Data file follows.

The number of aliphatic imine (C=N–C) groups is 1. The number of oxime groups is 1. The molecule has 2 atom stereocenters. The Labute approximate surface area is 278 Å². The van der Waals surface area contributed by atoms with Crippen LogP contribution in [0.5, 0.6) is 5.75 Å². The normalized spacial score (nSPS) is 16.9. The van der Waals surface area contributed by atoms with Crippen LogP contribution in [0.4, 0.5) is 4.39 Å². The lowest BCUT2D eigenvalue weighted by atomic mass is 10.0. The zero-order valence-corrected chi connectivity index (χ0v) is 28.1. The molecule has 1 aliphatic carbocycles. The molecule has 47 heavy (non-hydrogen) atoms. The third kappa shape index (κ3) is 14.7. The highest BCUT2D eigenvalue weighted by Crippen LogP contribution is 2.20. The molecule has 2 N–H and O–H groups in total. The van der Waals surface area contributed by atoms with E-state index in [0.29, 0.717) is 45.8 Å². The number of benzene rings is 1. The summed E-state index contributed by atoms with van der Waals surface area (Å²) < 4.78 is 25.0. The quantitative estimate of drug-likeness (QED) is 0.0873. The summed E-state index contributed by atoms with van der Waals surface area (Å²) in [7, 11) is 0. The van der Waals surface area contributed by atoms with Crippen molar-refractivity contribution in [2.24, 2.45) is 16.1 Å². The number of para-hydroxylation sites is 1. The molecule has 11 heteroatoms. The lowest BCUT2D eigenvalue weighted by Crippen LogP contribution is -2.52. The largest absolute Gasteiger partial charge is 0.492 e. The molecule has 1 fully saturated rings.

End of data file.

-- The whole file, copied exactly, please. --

The number of aliphatic imine (C=N–C) groups is 1. The number of oxime groups is 1. The molecule has 2 atom stereocenters. The Labute approximate surface area is 278 Å². The van der Waals surface area contributed by atoms with Crippen LogP contribution in [0.5, 0.6) is 5.75 Å². The normalized spacial score (nSPS) is 16.9. The van der Waals surface area contributed by atoms with Crippen LogP contribution in [0.4, 0.5) is 4.39 Å². The lowest BCUT2D eigenvalue weighted by atomic mass is 10.0. The zero-order valence-corrected chi connectivity index (χ0v) is 28.1. The molecule has 1 aliphatic carbocycles. The molecule has 47 heavy (non-hydrogen) atoms. The third kappa shape index (κ3) is 14.7. The highest BCUT2D eigenvalue weighted by Crippen LogP contribution is 2.20. The molecule has 2 N–H and O–H groups in total. The van der Waals surface area contributed by atoms with E-state index in [0.29, 0.717) is 45.8 Å². The number of benzene rings is 1. The summed E-state index contributed by atoms with van der Waals surface area (Å²) < 4.78 is 25.0. The quantitative estimate of drug-likeness (QED) is 0.0873. The summed E-state index contributed by atoms with van der Waals surface area (Å²) in [7, 11) is 0. The van der Waals surface area contributed by atoms with Crippen molar-refractivity contribution in [2.24, 2.45) is 16.1 Å². The number of para-hydroxylation sites is 1. The molecule has 11 heteroatoms. The lowest BCUT2D eigenvalue weighted by Crippen LogP contribution is -2.52. The largest absolute Gasteiger partial charge is 0.492 e. The molecule has 1 fully saturated rings.